Jim Hunt, formerly of the Division of Continuing Education, has been named communications manager for the Facilities and Campus Planning Division.
In his new post, Hunt is responsible for the planning, development and implementation of integrated communications and publications initiatives of broad significance to Facilities and Campus Planning.
According to Jim Cahill, the division’s director, the need for professional communications management was clear when UMass embarked on an unprecedented $540 million capital plan.
“We’re moving ahead with dozens of construction and renovation projects –everything from new undergraduate housing and utility upgrades to major renovations of some of our older buildings,” Cahill said. “This is great news for UMass Amherst, but we also want to do everything we can to minimize the disruption that construction sites inevitably cause and maximize the awareness of stakeholders on campus and in the community to our timetables and plans. The expertise that Jim Hunt brings to our division will allow us to communicate our mission and our progress much more effectively.”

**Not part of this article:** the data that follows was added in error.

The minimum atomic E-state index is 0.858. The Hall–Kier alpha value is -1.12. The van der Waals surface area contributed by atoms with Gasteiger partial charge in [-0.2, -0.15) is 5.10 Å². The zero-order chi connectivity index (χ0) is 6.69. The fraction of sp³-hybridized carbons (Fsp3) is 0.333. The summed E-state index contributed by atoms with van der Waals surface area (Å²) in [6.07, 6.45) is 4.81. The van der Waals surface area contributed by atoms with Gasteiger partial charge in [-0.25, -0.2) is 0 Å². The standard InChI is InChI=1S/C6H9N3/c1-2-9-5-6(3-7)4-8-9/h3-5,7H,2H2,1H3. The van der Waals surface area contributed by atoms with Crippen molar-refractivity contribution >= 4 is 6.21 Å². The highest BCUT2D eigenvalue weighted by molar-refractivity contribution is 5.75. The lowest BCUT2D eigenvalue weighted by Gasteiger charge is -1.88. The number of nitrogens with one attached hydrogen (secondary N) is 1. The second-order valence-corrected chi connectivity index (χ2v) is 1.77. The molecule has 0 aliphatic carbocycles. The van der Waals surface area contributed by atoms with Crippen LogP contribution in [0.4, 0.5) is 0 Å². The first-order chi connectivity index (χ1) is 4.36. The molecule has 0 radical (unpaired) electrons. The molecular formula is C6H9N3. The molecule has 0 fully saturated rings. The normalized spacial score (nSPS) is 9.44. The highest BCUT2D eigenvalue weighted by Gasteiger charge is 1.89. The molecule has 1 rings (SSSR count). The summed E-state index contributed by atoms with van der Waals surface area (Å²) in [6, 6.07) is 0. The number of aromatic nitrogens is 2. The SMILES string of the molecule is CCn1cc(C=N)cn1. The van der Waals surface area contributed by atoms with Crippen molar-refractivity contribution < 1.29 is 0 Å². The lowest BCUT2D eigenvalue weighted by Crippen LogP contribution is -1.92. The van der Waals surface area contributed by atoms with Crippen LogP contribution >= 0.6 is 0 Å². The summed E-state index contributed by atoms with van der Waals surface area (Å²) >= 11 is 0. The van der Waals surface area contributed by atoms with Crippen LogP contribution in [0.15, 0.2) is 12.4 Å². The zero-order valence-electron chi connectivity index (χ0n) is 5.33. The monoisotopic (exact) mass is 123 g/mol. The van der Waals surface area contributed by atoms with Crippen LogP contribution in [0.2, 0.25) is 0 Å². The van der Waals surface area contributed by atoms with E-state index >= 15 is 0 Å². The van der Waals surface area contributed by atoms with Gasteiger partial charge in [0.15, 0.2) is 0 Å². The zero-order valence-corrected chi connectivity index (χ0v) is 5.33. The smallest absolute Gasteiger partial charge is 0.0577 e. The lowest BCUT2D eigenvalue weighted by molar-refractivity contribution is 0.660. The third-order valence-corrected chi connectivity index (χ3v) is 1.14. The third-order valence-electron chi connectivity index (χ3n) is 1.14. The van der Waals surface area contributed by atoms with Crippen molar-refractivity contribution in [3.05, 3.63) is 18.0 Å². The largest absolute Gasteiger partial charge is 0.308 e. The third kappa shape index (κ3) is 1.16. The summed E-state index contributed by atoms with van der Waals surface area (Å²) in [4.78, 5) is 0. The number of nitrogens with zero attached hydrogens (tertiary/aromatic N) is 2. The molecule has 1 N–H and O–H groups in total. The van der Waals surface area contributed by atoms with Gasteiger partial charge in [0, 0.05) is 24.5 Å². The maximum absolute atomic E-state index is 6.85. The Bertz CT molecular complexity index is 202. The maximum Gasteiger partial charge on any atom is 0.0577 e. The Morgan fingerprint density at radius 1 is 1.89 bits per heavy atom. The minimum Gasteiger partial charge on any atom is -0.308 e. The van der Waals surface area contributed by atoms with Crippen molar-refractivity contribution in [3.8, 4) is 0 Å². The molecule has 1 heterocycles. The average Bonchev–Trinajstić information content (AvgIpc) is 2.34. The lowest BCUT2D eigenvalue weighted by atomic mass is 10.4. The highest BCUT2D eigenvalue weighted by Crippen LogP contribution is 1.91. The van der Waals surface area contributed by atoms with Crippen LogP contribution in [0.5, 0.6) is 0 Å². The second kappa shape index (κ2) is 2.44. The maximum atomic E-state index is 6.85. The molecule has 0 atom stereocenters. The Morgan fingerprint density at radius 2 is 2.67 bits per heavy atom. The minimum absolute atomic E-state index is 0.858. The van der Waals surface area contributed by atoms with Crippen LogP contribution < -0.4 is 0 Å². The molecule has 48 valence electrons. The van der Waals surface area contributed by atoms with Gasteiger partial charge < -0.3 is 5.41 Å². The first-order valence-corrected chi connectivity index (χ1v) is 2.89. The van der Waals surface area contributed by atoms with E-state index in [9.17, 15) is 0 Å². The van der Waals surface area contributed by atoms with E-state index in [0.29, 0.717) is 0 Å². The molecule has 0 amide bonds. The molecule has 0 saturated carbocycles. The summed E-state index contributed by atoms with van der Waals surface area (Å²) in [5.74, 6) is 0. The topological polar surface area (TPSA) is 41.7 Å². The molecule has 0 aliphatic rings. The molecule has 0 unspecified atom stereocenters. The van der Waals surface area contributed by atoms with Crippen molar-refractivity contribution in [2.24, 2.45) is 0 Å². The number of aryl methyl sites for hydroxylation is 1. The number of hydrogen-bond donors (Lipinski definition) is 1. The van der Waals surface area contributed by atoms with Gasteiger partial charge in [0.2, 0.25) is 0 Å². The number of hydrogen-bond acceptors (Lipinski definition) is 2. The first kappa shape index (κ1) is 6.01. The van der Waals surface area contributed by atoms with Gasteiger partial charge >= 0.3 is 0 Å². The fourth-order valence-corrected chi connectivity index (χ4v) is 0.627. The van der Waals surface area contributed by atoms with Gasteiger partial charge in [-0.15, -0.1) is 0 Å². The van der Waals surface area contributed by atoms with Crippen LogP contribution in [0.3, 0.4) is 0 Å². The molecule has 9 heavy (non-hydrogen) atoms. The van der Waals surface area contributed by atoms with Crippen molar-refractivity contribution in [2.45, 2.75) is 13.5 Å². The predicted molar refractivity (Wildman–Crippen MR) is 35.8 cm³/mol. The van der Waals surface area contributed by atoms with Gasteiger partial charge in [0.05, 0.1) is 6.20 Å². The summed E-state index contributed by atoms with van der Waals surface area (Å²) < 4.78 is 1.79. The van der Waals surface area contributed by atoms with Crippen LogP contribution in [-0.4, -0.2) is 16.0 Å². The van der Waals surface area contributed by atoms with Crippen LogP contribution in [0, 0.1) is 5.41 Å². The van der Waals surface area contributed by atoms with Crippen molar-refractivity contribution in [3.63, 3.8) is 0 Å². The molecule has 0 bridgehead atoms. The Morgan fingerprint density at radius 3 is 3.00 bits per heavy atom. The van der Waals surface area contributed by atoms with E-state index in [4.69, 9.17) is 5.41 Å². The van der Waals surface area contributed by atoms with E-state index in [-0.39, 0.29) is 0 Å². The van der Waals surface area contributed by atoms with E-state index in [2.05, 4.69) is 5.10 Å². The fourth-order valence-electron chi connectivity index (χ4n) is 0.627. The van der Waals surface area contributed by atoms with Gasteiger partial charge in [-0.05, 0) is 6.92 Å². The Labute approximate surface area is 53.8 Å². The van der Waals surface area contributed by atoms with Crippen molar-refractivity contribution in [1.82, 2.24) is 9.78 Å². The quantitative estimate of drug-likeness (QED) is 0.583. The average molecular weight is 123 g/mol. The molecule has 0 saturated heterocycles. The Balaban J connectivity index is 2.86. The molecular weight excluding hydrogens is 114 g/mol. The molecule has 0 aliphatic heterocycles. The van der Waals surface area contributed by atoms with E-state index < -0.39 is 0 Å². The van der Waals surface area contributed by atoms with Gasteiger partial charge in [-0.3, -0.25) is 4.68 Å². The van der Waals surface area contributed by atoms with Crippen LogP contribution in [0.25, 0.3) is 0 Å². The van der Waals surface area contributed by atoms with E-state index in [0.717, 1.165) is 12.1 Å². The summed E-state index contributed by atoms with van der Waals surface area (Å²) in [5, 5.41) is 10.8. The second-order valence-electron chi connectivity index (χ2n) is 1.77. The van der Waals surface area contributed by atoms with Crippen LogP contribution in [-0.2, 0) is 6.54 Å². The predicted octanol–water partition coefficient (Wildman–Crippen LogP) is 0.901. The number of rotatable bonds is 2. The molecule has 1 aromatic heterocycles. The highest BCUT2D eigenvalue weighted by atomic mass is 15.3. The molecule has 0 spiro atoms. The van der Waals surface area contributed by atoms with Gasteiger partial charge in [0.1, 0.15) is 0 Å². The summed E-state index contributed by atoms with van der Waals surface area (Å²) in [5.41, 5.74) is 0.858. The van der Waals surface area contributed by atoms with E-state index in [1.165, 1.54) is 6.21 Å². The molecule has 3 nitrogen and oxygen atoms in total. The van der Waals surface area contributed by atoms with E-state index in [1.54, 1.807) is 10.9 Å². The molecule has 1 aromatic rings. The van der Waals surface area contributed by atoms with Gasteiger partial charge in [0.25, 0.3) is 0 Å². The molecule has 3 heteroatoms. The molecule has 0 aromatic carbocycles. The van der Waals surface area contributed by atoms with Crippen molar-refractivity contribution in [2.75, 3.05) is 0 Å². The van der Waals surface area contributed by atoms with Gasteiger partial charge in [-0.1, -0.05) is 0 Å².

Hunt has more than 15 years experience in marketing and communications management, most recently as coordinator of Communications and Public Relations at the Division of Continuing Education. He views his new position as an opportunity to do more than warn students and faculty of building closures or traffic detours.
“There is the practical necessity of getting accurate, timely information out to the people who need it most,” Hunt said. “But there is also a great story to be told here. This capital plan is really an inspirational story about growth, about pride of place, and about academic achievement. It is a story that can only do the university and the entire region good to hear.”
Students, faculty, administrators, support staff and townspeople might have occasion to be more aggravated than “inspired” by some of the new construction, but Hunt is determined to accentuate the positive.
“Having to walk 50 extra feet to your car for a few weeks or enter a different building entrance than you’re used to can certainly be inconvenient,” Hunt admits, “but I prefer to think of it as our contribution to the greater good. These are small sacrifices that will result in a brighter future for all of us, for the students, for the university. That’s the story I want people remember -- especially when they’re inconvenienced.”